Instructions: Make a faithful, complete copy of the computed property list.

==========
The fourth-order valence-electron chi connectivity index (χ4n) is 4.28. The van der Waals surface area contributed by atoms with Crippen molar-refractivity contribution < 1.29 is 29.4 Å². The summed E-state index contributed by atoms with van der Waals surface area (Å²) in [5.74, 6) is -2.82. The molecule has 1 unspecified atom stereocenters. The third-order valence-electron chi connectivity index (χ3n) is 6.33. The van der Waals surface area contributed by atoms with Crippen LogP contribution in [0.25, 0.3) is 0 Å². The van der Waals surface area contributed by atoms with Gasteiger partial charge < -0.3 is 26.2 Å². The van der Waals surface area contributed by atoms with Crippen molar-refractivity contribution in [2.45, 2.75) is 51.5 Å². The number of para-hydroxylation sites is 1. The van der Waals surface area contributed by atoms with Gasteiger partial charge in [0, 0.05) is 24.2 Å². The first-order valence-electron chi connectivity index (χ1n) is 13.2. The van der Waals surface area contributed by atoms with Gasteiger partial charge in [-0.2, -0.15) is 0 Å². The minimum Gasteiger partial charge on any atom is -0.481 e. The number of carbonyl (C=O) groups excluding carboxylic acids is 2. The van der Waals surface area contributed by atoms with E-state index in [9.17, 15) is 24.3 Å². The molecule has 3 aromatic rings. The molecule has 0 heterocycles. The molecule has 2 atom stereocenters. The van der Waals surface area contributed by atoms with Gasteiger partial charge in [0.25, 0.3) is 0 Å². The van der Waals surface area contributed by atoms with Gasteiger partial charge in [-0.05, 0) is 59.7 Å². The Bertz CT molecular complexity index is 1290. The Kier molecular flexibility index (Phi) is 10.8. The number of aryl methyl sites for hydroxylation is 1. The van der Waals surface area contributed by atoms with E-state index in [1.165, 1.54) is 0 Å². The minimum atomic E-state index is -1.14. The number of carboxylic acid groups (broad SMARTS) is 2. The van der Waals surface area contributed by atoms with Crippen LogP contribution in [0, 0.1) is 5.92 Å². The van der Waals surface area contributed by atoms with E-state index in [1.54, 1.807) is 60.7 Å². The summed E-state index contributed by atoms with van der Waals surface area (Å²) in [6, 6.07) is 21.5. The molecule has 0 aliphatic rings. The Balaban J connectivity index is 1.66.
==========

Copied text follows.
The fourth-order valence-electron chi connectivity index (χ4n) is 4.28. The van der Waals surface area contributed by atoms with Crippen molar-refractivity contribution < 1.29 is 29.4 Å². The summed E-state index contributed by atoms with van der Waals surface area (Å²) in [5.74, 6) is -2.82. The molecule has 1 unspecified atom stereocenters. The third-order valence-electron chi connectivity index (χ3n) is 6.33. The van der Waals surface area contributed by atoms with Crippen LogP contribution in [0.25, 0.3) is 0 Å². The van der Waals surface area contributed by atoms with Gasteiger partial charge < -0.3 is 26.2 Å². The van der Waals surface area contributed by atoms with Crippen molar-refractivity contribution in [2.45, 2.75) is 51.5 Å². The number of para-hydroxylation sites is 1. The van der Waals surface area contributed by atoms with Gasteiger partial charge in [0, 0.05) is 24.2 Å². The first-order valence-electron chi connectivity index (χ1n) is 13.2. The van der Waals surface area contributed by atoms with Gasteiger partial charge in [-0.2, -0.15) is 0 Å². The minimum Gasteiger partial charge on any atom is -0.481 e. The number of carbonyl (C=O) groups excluding carboxylic acids is 2. The van der Waals surface area contributed by atoms with E-state index in [9.17, 15) is 24.3 Å². The molecule has 3 aromatic rings. The molecule has 0 heterocycles. The molecule has 2 atom stereocenters. The van der Waals surface area contributed by atoms with Gasteiger partial charge in [0.25, 0.3) is 0 Å². The van der Waals surface area contributed by atoms with Gasteiger partial charge in [-0.05, 0) is 59.7 Å². The Bertz CT molecular complexity index is 1290. The Kier molecular flexibility index (Phi) is 10.8. The number of aryl methyl sites for hydroxylation is 1. The van der Waals surface area contributed by atoms with E-state index in [1.165, 1.54) is 0 Å². The minimum atomic E-state index is -1.14. The number of carboxylic acid groups (broad SMARTS) is 2. The van der Waals surface area contributed by atoms with Crippen LogP contribution in [0, 0.1) is 5.92 Å². The van der Waals surface area contributed by atoms with E-state index in [1.54, 1.807) is 60.7 Å². The summed E-state index contributed by atoms with van der Waals surface area (Å²) in [6, 6.07) is 21.5. The molecule has 0 aliphatic rings. The Balaban J connectivity index is 1.66.